Culture Keeping on the Christmas Tree

With Christmas just two weeks away, I’ve seen several adoptive parents asking where to find Chinese or culturally themed ornaments for stocking stuffers and small Christmas presents for their children. Here is a light post, showcasing some of my Chinese themed ornaments I hung on my Christmas tree this weekend. Most of these were gifted to me by my mother over the years or purchased in China. Buying Chinese ornaments certainly isn’t an equivalent to necessary cultural socialization activities, but hanging these festive ornaments every year is a visual reminder of my cultural roots and that my parents respect and celebrate this part of my identity. If you’re curious where you can purchase some of these ornaments, I’ve provided their names and significance below.

Other Chinese cultural symbols one could look for in ornaments: phoenixes, lotus flowers (or the city tree or flower from where your child was born), jade, mahjong tiles, dragons, lanterns, fans, pagodas, the Great Wall, Zodiac animals, foods, and many more. You may not be able to find all of these in physical stores, but a little bit of online hunting should do the trick. Knowing what you’re looking for makes folding your adoptees’ Chinese culture into the Christmas decorating a little easier and gives them something special that represents one aspect of themselves to put on the tree. Merry Christmas season to those who celebrate!

1. @hallmark China: Joy to the World two piece ornament set from 2007, the year I returned to China for the first time. The Joy to the World set also has ornaments representing Norway, Germany, Ireland, Mexico, and Africa (reminder for Hallmark that Africa is not a country!).

2. @oldworldchristmas Foo Dog Chinese Guardian Lion Christmas Ornament (female), protecting our tree from harmful influences.

3. Similar to the Kurt Adler buri bristle panda ornament, because it’s China’s national animal after all. 🐼

4. Old World Christmas glass fortune cookie to represent my Chinese American fusion life. 🥠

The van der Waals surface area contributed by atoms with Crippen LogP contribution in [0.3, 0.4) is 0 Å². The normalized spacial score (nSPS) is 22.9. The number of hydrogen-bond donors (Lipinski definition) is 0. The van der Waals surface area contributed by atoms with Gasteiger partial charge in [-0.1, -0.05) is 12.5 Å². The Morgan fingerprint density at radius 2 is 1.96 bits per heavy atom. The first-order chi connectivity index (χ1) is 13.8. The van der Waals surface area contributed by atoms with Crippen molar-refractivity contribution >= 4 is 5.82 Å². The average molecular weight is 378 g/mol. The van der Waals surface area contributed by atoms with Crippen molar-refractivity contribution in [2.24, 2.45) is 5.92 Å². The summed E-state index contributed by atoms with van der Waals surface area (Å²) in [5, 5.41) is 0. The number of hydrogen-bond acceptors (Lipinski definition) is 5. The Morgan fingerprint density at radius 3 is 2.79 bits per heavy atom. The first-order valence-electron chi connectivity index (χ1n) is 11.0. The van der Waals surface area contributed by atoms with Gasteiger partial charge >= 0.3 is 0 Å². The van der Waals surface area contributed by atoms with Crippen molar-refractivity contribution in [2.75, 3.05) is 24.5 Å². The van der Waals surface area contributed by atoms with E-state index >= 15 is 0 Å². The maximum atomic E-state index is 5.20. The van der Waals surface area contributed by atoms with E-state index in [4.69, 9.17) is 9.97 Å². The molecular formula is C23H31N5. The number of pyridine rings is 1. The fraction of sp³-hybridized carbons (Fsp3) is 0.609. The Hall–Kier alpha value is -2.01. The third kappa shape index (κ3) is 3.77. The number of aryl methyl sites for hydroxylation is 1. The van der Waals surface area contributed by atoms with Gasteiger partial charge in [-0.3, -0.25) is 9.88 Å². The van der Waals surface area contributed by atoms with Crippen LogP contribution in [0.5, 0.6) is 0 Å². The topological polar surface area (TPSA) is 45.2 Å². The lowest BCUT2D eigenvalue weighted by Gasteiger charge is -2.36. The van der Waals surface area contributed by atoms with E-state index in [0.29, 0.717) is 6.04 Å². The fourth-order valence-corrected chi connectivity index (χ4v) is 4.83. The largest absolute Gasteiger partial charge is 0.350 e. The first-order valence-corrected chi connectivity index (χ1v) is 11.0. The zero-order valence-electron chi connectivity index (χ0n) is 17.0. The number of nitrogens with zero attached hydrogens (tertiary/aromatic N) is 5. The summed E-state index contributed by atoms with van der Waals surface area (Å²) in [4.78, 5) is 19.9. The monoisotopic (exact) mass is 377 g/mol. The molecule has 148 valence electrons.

5. This is from a set of cloisonné ornaments I purchased from a cloisonné factory in China. This art technique was introduced to China in the 13-14th centuries.

6. Old World Christmas Watermelon Wedge ornament, because all of the meals we ate in China concluded with a plate of watermelon slices. 🍉

7. I purchased this knit pig ornament from a street vendor in Beihai Park, Beijing, China during the year of the pig. 🐷

8. 1998 Hallmark Keepsake Child’s 4th Christmas Ornament gifted to me by a family friend for my second Christmas in the U.S.A. 🐼

9. Deer ornaments from a set purchased in China.

10. Chinese knot + pig ornament also purchased in China during the year of the pig. 🐖

6 responses to “Culture Keeping on the Christmas Tree

  1. I wonder for each child for whom it’s fun to see things from their culture, I wonder for how many it is a sad reminder of what they lost and how odd they feel not recognizing or feeling any connection to these things that seem now “foreign” to them?

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    • You’re right, each child is different and processes their adoption differently. In my family, I was given various ornaments – some of them Chinese – and some of them related to my other hobbies, travels, and favorite animals. It is my hope that these culturally related ornaments would not be unrecognizable to young adoptees because their adoptive parents would be facilitating conversations about China with them outside of the ornaments and have Chinese people in their adoptees’ lives who can provide some cultural context. For me, Chinese items may always be a reminder of everything I have lost, but they are also reminders of what and who I still am. Ultimately, I think a total assimilationist approach is more harmful to transnational and transracial adoptees, and ornaments may be just one small way to honor and remember adoptees’ original cultures.

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  2. Some children may not want a reminder that they are “different.” Instead of buying trnikets that make YOU feel good, why not visit a Chinese community and TALK with your child about how they FEEL? Ask if they remember their family or foster family and if they miss them? Open a door and let thme know it’s safe to talk about these things.

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    • I absolutely agree that giving ornaments is a small gesture and just one of many possible ways adoptive parents can demonstrate openness about infusing their child’s original culture in the home as well as openness about adoption as a topic at large. While providing these ornaments and symbols may be beneficial to adoptees who seek out a regular connection to their Chineseness, they should not replace active cultural socialization activities.

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  3. I love the foo dog more than the pandas, which is surprising for me. Its great to have a mix of culture on your Christmas tree to remind your family of their roots and also as conversation starters for visitors. It’s nice having things on your tree which have more meaning than a plain bauble or elf on the shelf.

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    • I agree about liking objects with meaning as opposed to more generic decorations. My favorite part of unwrapping each ornament and hanging them on the tree is reminiscing about the corresponding memories. Hope you had a nice holiday season!

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